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Polish Citizenship By Descent : Do You Qualify?

Posted by Espatriati on August 12, 2020
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Recently, I had conversation with one of our clients who came to us through our property finding service. He was looking for some investment property in Poland, where his grandparents had left for Chicago to start a new life in the early 1900s. After learning more about his situation, I asked,

“What if you qualify for Polish citizenship by descent?”

We spend most of our time in our business helping people navigate the ins and outs of various property markets around the world. That is our primary focus.

Through our daily activities, it is common for us to get into conversations about second (or third, or fourth citizenships). What many people with Polish ancestry don’t know is that they may qualify for Polish citizenship by descent, or they may already be considered Polish citizens without knowing it.

In many countries, investing in real estate is one of the easiest ways to get on the path to citizenship. Governments in certain places reward those who can afford to invest in their countries with citizenship. These types of arrangements are commonly called “golden visas,” and we have lots of conversations about earning residency (and eventual citizenship) by investing in property. The most popular countries for that approach right now are places like Portugal, Malta, Turkey and Georgia.

There is sometimes an easier and less expensive path to becoming a citizen in another country. If you can prove your ancestry, the citizenship process in many countries is much easier. Polish citizenship by descent is one of those programs.

Who qualifies?

Anyone with parents, grandparents or great grandparents born in Poland or one if its territories qualifies for Polish citizenship by descent.

At least one of your ancestors you are using to claim your citizenship must have been a Polish citizen on the day you were born OR was born in Poland and lived in Poland after 1920 OR left Poland after 1920 but you can verify their former home address in Poland, Prussia, Russia or the Austro-Hungarian Empire through the appropriate government offices.

The documents that prove the Polish citizenship of one of your ancestors can be a Polish passport, ID card, military service card, registration card or emigration card if they officially moved to Poland from elsewhere.

How does it work?

Poland does not require you to renounce any other citizenships in order to obtain a Polish passport. There are a few steps to follow in order to obtain your Polish citizenship. For those who have Polish ancestry, this is the easiest path.

The application process looks like this:

  1. Ancestry: Gather evidence of your Polish ancestry, either through documents in your possession or through official copies from the Polish government archives.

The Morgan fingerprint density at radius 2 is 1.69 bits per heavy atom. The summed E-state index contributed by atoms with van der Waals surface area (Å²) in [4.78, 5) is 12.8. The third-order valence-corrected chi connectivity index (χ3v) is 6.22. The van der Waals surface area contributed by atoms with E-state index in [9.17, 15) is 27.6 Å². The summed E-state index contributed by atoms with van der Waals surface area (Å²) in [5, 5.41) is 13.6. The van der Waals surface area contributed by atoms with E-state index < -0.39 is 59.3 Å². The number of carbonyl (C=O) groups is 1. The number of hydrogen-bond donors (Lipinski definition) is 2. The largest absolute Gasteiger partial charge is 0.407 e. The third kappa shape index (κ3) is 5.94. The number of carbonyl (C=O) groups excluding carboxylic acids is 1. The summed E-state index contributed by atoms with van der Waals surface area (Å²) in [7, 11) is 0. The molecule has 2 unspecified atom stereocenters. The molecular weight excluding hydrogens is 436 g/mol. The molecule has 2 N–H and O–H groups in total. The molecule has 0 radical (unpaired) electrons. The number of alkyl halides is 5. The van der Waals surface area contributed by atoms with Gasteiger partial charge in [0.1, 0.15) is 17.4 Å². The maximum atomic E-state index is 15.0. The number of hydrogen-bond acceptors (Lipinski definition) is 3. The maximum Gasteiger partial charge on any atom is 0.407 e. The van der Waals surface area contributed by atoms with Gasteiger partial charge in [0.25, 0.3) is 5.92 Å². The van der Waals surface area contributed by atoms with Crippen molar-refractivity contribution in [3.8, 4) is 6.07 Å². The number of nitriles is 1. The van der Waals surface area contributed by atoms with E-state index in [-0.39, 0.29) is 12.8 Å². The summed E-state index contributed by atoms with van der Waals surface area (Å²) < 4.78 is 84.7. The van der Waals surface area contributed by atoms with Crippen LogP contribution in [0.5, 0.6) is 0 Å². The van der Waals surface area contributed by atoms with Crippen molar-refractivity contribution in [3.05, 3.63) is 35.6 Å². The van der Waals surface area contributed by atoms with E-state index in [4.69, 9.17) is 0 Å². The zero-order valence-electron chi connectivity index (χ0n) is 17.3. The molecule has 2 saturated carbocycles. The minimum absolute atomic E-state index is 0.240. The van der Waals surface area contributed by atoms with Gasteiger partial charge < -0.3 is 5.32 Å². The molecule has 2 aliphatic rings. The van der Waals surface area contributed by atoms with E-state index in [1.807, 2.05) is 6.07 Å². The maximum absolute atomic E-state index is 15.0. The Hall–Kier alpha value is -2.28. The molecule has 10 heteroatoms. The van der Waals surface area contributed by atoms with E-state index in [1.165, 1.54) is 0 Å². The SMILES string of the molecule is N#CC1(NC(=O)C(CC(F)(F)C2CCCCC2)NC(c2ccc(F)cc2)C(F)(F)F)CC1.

2. Identity: Gather evidence of your personal connection to your Polish ancestors, such as marriage certificates, birth certificates and death certificates, along with your current passport and proof of address.
  3. Translations: Translate any documents that need translating into the Polish language. The translations must be completed by an official translator who is recognized by the Polish government.
  4. Polish address: Find someone with a local address in Poland who can serve as a correspondent for the citizenship paperwork. This is a service provided by lawyers or citizenship/immigration companies for a small fee, or as part of their other service packages.
  5. Application: Submit you application, birth certificate and marriage certificate (if applicable) with the appropriate fees. The application package and fees must be submitted to a consulate or provincial office. The total fees are 360 euros for the application and 20 euros for the notary signature verification. Any translation costs will be extra.
  6. Response: Wait for a response with an approval or a denial. A denial will be accompanied with the reason, which you may or may not be able to remedy depending on the situation. The process can take more than a year, so be prepared to exercise some patience.
  7. Confirmation: Once all the requirements have been satisfied, you will receive confirmation from the government. Congratulations!
  8. Identification number: The next step is to submit your application for a Polish identification number (PESEL).
  9. Passport: Once you have received your PESEL number, you can apply for a Polish passport. The process takes anywhere from a few weeks to a month, depending on the backlog of passport requests.

What are the benefits of having Polish citizenship?

Polish citizenship by descent will give you all the rights and advantages available to other Polish citizens.

Poland is a member of the European Union, which makes a Polish passport a nice one to have. Citizenship in Poland gives the passport holder the right to live, work and study in any of the other EU member states without any restrictions.

Once you obtain your Polish citizenship, you can also take advantage of any medical care, social security, education, grants and tax advantages that apply to your individual situation.

We hope you found this article useful! Please feel free to leave a comment if you have tips or tricks to share when it comes to obtaining Polish citizenship by descent.



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